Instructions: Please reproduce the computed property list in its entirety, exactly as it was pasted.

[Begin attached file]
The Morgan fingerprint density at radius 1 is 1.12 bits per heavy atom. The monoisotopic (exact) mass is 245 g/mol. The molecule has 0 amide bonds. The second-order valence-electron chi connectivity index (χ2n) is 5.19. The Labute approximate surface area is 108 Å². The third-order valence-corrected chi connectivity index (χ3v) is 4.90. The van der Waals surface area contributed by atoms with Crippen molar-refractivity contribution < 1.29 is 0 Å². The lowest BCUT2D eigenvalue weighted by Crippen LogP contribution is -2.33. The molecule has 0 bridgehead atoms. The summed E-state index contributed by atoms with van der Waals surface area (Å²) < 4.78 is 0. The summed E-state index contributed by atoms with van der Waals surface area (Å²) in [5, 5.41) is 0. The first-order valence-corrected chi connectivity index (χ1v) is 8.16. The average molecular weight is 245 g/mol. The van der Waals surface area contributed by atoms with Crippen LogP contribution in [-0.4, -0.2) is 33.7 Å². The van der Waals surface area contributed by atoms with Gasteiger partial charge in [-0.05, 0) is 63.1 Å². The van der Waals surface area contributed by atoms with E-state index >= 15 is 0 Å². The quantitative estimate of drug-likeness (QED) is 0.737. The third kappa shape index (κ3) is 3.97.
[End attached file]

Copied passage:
The Morgan fingerprint density at radius 1 is 1.12 bits per heavy atom. The monoisotopic (exact) mass is 245 g/mol. The molecule has 0 amide bonds. The second-order valence-electron chi connectivity index (χ2n) is 5.19. The Labute approximate surface area is 108 Å². The third-order valence-corrected chi connectivity index (χ3v) is 4.90. The van der Waals surface area contributed by atoms with Crippen molar-refractivity contribution < 1.29 is 0 Å². The lowest BCUT2D eigenvalue weighted by Crippen LogP contribution is -2.33. The molecule has 0 bridgehead atoms. The summed E-state index contributed by atoms with van der Waals surface area (Å²) < 4.78 is 0. The summed E-state index contributed by atoms with van der Waals surface area (Å²) in [5, 5.41) is 0. The first-order valence-corrected chi connectivity index (χ1v) is 8.16. The average molecular weight is 245 g/mol. The van der Waals surface area contributed by atoms with Crippen LogP contribution in [-0.4, -0.2) is 33.7 Å². The van der Waals surface area contributed by atoms with Gasteiger partial charge in [-0.05, 0) is 63.1 Å². The van der Waals surface area contributed by atoms with E-state index >= 15 is 0 Å². The quantitative estimate of drug-likeness (QED) is 0.737. The third kappa shape index (κ3) is 3.97.